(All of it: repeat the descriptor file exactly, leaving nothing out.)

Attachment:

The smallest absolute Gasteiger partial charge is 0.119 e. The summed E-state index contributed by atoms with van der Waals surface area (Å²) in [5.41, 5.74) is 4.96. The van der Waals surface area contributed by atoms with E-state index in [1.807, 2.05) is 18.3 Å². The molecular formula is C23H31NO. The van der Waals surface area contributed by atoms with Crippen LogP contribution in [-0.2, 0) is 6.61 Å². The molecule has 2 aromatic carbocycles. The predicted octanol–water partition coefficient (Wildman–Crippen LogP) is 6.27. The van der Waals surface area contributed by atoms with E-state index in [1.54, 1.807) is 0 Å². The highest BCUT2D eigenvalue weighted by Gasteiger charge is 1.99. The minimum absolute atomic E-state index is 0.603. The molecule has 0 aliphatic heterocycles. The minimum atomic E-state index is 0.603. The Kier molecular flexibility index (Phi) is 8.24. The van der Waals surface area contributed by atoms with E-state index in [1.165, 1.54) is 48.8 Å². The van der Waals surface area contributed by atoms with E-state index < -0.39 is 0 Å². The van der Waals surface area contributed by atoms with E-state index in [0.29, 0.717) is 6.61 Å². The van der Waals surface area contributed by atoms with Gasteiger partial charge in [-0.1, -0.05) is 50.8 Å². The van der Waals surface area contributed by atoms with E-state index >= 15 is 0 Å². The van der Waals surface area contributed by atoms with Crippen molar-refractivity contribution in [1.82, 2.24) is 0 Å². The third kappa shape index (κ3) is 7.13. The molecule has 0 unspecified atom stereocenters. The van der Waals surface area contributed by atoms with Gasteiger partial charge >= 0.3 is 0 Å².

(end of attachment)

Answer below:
The smallest absolute Gasteiger partial charge is 0.119 e. The summed E-state index contributed by atoms with van der Waals surface area (Å²) in [5.41, 5.74) is 4.96. The van der Waals surface area contributed by atoms with E-state index in [1.807, 2.05) is 18.3 Å². The molecular formula is C23H31NO. The van der Waals surface area contributed by atoms with Crippen LogP contribution in [-0.2, 0) is 6.61 Å². The molecule has 2 aromatic carbocycles. The predicted octanol–water partition coefficient (Wildman–Crippen LogP) is 6.27. The van der Waals surface area contributed by atoms with E-state index in [1.54, 1.807) is 0 Å². The highest BCUT2D eigenvalue weighted by Gasteiger charge is 1.99. The minimum absolute atomic E-state index is 0.603. The molecule has 0 aliphatic heterocycles. The minimum atomic E-state index is 0.603. The Kier molecular flexibility index (Phi) is 8.24. The van der Waals surface area contributed by atoms with E-state index in [1.165, 1.54) is 48.8 Å². The van der Waals surface area contributed by atoms with E-state index < -0.39 is 0 Å². The van der Waals surface area contributed by atoms with E-state index in [0.29, 0.717) is 6.61 Å². The van der Waals surface area contributed by atoms with Gasteiger partial charge in [-0.1, -0.05) is 50.8 Å². The van der Waals surface area contributed by atoms with E-state index >= 15 is 0 Å². The van der Waals surface area contributed by atoms with Crippen molar-refractivity contribution in [1.82, 2.24) is 0 Å². The third kappa shape index (κ3) is 7.13. The molecule has 0 unspecified atom stereocenters. The van der Waals surface area contributed by atoms with Gasteiger partial charge >= 0.3 is 0 Å².